The cuff of the invention permits the use of consistently lower and safer pressures for occluding blood flow for surgery of the isolated digit. Results of laboratory investigations indicate that it should be possible to employ occlusive pressures as much as 75% below that which might be generated by a prior-art Penrose drain, and as much as 60% below the pressure that might be generated by the use of a rolled glove finger as described in the prior art. In addition; it is possible for the surgeon to monitor and control the applied pressure through the use of the cuff of the invention in conjunction with a digital tourniquet (such as the Model ATS 1000 Automatic Tourniquet System, Aspen Labs, Littleton, Colo.) to automatically regulate the pressure in the cuff. The cuff of the invention may be used in orthopedic, plastic and trauma surgery. The cost implications associated with using the present invention are small if a digital tourniquet is already available.
The cuff of the invention, with dimensions increased proportionately, may be used to occlude blood flow into portions of limbs larger than digits. For this usage, a cuff having a much greater width which still does not obstruct a surgical site distal to the cuff may be employed, incorporating means for selecting remotely the minimum constant pressure to which the cuff should be inflated for safely and reliably occluding blood flow into the limb of a normotensive subject distal to the cuff over a time period suitably long for the performance of a surgical procedure.
The means for remotely selecting the occlusion pressure may comprise visible graduated pressure markings on the cuffs, or the means may comprise electrical circuitry so that the occlusion pressure can be selected remotely by digital computing means. Thus an attribute of the present invention is that it enables remote selection of the minimum constant pressure for safely and reliably occluding blood flow into the limb or digit distal to a chosen cuff which encircles the limb or digit of a normotensive patient at a selected location.
The cuff of the invention may also be employed more generally to estimate, monitor, and regulate the pressure applied by any pneumatic or non-pneumatic occlusive band to any segment of a human or animal limb. This is accomplished by choosing a cuff having a tube width which is very small in relationship to an occlusive band which encircles a limb. The collapsed tube of the invention is placed longitudinally between the occlusive band and the limb beneath the band, and is connected to a pressurizing source. The pressurizing source may be gradually increased from zero to a level which cannot be exceeded; that level is indicative of the maximum pressure exerted by the occlusive band on the limb which the cuff encircles.
Other attributes of the cuff of the invention which are significant include an inflatable tube which permits an operator or automated device to assure that there is a continuous passageway for gas from one end of the tube around the digit to the other end without obstruction during clinical usage, and a connector to secure the tube around substantially all of a digit or limb without the tube overlapping on itself; this helps reduce discontinuities at the cuff/tissue interface, and helps reduce non-uniform displacement and non-uniform pressurization of tissue. Finally, an important attribute of the cuff of the invention is that it is intended primarily for use as one component of an occlusive cuff system which also includes a commercially available digital tourniquet so that pressure in the cuff can be maintained accurately and reliably near a selected pressure for the duration of a surgical procedure.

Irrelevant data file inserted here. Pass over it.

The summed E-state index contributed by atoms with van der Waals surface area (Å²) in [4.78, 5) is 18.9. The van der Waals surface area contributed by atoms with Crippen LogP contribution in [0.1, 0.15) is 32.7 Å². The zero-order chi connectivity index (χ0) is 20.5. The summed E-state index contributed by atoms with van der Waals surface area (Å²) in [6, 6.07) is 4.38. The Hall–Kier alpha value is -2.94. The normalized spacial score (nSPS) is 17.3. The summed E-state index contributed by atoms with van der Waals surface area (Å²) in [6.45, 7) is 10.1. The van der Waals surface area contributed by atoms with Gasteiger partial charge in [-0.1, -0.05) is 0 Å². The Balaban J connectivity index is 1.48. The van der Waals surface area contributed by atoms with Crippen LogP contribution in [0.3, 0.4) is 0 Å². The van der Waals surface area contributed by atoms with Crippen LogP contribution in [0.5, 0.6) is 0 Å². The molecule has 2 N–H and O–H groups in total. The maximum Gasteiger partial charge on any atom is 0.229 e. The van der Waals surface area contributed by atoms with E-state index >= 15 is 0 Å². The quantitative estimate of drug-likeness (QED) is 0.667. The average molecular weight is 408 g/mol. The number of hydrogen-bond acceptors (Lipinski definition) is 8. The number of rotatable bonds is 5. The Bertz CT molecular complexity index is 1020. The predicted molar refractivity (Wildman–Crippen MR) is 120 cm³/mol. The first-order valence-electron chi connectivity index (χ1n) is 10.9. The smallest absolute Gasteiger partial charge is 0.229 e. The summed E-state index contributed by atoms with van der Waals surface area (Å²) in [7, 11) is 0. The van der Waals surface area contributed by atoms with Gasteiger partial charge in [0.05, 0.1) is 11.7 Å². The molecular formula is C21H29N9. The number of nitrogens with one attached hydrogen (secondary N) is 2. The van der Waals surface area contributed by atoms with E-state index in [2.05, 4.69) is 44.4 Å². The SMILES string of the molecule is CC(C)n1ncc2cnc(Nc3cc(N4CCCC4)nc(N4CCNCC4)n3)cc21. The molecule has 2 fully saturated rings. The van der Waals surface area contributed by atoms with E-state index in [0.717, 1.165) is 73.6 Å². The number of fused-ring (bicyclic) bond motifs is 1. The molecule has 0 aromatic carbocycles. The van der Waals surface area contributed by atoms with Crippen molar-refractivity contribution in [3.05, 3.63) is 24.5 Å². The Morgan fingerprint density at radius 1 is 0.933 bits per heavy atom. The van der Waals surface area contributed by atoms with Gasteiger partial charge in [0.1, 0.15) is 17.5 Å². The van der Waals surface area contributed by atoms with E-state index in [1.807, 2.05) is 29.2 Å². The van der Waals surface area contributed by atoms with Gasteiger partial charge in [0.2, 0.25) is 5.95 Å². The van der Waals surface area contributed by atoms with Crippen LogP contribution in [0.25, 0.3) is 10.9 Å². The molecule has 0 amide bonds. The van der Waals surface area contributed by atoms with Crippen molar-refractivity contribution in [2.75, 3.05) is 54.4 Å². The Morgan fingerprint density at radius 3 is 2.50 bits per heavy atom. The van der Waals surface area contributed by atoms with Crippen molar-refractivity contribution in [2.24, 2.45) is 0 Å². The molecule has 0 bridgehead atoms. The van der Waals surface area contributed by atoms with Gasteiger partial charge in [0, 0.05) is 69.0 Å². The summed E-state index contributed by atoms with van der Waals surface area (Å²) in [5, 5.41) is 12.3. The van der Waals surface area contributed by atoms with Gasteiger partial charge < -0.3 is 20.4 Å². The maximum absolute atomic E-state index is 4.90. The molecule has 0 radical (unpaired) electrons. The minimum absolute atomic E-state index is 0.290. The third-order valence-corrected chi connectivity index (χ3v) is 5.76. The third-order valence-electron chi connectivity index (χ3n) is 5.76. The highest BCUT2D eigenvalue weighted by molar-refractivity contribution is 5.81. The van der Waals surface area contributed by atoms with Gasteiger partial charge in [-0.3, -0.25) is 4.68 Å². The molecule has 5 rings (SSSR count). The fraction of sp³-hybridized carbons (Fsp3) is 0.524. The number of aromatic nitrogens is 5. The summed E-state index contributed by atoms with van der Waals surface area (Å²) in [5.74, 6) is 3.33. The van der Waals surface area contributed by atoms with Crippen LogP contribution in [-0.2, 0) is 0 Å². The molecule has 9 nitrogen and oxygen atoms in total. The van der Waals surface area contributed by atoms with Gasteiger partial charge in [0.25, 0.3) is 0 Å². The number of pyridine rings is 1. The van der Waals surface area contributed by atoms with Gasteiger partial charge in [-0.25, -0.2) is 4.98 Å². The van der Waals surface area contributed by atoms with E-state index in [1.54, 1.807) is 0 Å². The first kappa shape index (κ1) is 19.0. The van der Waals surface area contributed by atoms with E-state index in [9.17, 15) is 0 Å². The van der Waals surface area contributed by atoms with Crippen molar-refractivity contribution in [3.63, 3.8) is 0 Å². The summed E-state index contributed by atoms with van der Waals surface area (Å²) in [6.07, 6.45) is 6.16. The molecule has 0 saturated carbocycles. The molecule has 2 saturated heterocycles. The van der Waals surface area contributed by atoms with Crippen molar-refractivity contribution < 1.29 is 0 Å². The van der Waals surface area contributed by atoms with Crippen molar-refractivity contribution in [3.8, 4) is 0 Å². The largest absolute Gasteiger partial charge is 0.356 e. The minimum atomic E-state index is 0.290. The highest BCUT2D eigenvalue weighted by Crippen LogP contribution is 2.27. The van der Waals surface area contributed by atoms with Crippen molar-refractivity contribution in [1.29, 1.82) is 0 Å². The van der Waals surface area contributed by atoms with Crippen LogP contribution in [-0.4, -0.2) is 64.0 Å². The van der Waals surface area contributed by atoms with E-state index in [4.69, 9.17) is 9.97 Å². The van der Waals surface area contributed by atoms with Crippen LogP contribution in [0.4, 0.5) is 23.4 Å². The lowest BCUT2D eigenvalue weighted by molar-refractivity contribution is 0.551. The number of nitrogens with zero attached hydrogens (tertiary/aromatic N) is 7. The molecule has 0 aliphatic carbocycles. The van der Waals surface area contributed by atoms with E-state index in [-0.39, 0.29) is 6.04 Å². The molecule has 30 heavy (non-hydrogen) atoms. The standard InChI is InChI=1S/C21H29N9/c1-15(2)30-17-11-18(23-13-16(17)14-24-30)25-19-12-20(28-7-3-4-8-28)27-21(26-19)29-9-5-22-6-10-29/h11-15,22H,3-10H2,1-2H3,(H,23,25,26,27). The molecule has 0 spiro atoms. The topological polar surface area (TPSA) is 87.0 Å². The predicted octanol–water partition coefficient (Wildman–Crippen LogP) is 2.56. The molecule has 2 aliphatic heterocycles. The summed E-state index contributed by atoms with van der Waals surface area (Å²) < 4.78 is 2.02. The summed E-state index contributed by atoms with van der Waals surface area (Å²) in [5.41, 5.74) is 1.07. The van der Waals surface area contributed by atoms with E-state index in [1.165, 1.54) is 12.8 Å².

Another general characteristic of the invention which is significant clinically concerns the wide range of cuff widths which can be employed. This facilitates the clinical use of a cuff having the greatest width which does not interfere with the surgical procedure, accompanied by pressure selection means such as pressure graduations marked on the cuffs which indicate the normal occlusion pressure when that cuff is encircles a specific digit or limb. In surgery, this permits the use of cuffs that are significantly narrower than the standard cuffs commonly employed for accurate blood pressure measurements. In other situations where the cuff may be located proximally on a limb and a surgical procedure is to be performed distally away from the cuff, it may be possible to use a wide cuff with dimensions which produce a cuff width to limb circumference ratio significantly larger than the fixed ratio of 0.4 accepted in the prior art for accurately estimating blood pressure at a particular instant; in such surgical situations, obstruction of the surgical site is not a significant issue because it is distant from the cuff, and the use of a wide cuff on a limb with resultant width to circumference ratio larger than 0.4 may permit the use of much lower pressures than would otherwise be utilized. Because injuries to the tissue beneath the cuff are thought to be proportional to the pressure applied by the cuff, the use of wider cuffs and lower pressures where possible may reduce the probability of such injuries. The use of the cuff of the invention with a width to circumference ratio greater than blood pressure cuffs is facilitated by the inclusion of cuff pressure selection means consisting of pressure graduations or electrical circuitry to enable remote selection of the minimum constant pressure to which the cuff should be inflated in order to occlude blood flow into the portion of the limb distal to the cuff, in a patient having blood pressure and limb shape similar to those of test subjects used to determine the pressure graduations or to calibrate the electrical circuitry.